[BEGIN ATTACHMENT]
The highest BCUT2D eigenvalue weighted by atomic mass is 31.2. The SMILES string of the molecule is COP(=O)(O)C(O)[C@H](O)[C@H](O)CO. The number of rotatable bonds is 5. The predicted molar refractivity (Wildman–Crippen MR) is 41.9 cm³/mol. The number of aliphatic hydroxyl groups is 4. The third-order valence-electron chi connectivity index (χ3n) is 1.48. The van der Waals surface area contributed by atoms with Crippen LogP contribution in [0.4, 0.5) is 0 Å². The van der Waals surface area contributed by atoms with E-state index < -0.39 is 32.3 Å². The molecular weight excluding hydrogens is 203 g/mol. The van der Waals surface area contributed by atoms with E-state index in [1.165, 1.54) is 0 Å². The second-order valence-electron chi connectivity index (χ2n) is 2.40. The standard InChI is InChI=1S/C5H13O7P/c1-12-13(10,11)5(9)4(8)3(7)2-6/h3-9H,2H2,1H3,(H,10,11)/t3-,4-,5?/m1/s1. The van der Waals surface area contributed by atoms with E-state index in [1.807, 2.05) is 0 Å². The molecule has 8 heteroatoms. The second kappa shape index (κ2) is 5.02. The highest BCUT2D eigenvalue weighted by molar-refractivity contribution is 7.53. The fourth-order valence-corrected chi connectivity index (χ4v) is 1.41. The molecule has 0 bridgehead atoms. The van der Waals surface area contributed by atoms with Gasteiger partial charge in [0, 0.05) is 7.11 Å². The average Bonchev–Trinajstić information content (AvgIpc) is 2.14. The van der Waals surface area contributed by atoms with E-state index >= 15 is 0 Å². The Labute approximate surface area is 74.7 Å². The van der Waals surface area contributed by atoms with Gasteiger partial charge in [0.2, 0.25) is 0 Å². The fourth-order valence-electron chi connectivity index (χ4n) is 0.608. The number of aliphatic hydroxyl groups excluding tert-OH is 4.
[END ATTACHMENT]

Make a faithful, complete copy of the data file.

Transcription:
The highest BCUT2D eigenvalue weighted by atomic mass is 31.2. The SMILES string of the molecule is COP(=O)(O)C(O)[C@H](O)[C@H](O)CO. The number of rotatable bonds is 5. The predicted molar refractivity (Wildman–Crippen MR) is 41.9 cm³/mol. The number of aliphatic hydroxyl groups is 4. The third-order valence-electron chi connectivity index (χ3n) is 1.48. The van der Waals surface area contributed by atoms with Crippen LogP contribution in [0.4, 0.5) is 0 Å². The van der Waals surface area contributed by atoms with E-state index < -0.39 is 32.3 Å². The molecular weight excluding hydrogens is 203 g/mol. The van der Waals surface area contributed by atoms with E-state index in [1.165, 1.54) is 0 Å². The second-order valence-electron chi connectivity index (χ2n) is 2.40. The standard InChI is InChI=1S/C5H13O7P/c1-12-13(10,11)5(9)4(8)3(7)2-6/h3-9H,2H2,1H3,(H,10,11)/t3-,4-,5?/m1/s1. The van der Waals surface area contributed by atoms with E-state index in [1.807, 2.05) is 0 Å². The molecule has 8 heteroatoms. The second kappa shape index (κ2) is 5.02. The highest BCUT2D eigenvalue weighted by molar-refractivity contribution is 7.53. The fourth-order valence-corrected chi connectivity index (χ4v) is 1.41. The molecule has 0 bridgehead atoms. The van der Waals surface area contributed by atoms with Gasteiger partial charge in [0, 0.05) is 7.11 Å². The average Bonchev–Trinajstić information content (AvgIpc) is 2.14. The van der Waals surface area contributed by atoms with E-state index >= 15 is 0 Å². The Labute approximate surface area is 74.7 Å². The van der Waals surface area contributed by atoms with Gasteiger partial charge in [0.2, 0.25) is 0 Å². The fourth-order valence-electron chi connectivity index (χ4n) is 0.608. The number of aliphatic hydroxyl groups excluding tert-OH is 4.